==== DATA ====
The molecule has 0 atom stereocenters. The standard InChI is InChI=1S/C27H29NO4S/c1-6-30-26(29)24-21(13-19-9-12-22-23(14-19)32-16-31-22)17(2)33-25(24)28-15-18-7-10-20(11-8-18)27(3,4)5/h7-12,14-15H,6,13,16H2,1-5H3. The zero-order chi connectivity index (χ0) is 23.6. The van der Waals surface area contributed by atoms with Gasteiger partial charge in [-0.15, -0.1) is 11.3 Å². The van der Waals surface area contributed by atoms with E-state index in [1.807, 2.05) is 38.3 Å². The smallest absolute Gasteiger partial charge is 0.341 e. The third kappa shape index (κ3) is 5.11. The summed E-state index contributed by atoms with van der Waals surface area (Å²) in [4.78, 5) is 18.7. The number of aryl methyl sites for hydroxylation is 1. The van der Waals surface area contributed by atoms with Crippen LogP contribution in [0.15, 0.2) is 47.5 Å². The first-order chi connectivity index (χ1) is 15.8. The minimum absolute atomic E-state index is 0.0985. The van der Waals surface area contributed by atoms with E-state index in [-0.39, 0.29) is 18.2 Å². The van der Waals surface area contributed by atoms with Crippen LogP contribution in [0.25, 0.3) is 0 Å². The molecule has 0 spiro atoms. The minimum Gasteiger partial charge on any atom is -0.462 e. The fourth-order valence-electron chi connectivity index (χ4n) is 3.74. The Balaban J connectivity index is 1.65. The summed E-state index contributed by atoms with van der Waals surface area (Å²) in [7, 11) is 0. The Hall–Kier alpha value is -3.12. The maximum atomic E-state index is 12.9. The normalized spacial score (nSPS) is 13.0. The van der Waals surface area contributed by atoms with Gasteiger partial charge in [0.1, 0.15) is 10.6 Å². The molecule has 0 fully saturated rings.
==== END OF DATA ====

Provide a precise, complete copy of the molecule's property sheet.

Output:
The molecule has 0 atom stereocenters. The standard InChI is InChI=1S/C27H29NO4S/c1-6-30-26(29)24-21(13-19-9-12-22-23(14-19)32-16-31-22)17(2)33-25(24)28-15-18-7-10-20(11-8-18)27(3,4)5/h7-12,14-15H,6,13,16H2,1-5H3. The zero-order chi connectivity index (χ0) is 23.6. The van der Waals surface area contributed by atoms with Gasteiger partial charge in [-0.15, -0.1) is 11.3 Å². The van der Waals surface area contributed by atoms with E-state index in [1.807, 2.05) is 38.3 Å². The smallest absolute Gasteiger partial charge is 0.341 e. The third kappa shape index (κ3) is 5.11. The summed E-state index contributed by atoms with van der Waals surface area (Å²) in [4.78, 5) is 18.7. The number of aryl methyl sites for hydroxylation is 1. The van der Waals surface area contributed by atoms with Crippen LogP contribution in [0.15, 0.2) is 47.5 Å². The first-order chi connectivity index (χ1) is 15.8. The minimum absolute atomic E-state index is 0.0985. The van der Waals surface area contributed by atoms with E-state index in [-0.39, 0.29) is 18.2 Å². The van der Waals surface area contributed by atoms with Crippen LogP contribution in [0.25, 0.3) is 0 Å². The molecule has 0 spiro atoms. The minimum Gasteiger partial charge on any atom is -0.462 e. The fourth-order valence-electron chi connectivity index (χ4n) is 3.74. The Balaban J connectivity index is 1.65. The summed E-state index contributed by atoms with van der Waals surface area (Å²) in [7, 11) is 0. The Hall–Kier alpha value is -3.12. The maximum atomic E-state index is 12.9. The normalized spacial score (nSPS) is 13.0. The van der Waals surface area contributed by atoms with Gasteiger partial charge in [0.1, 0.15) is 10.6 Å². The molecule has 0 fully saturated rings.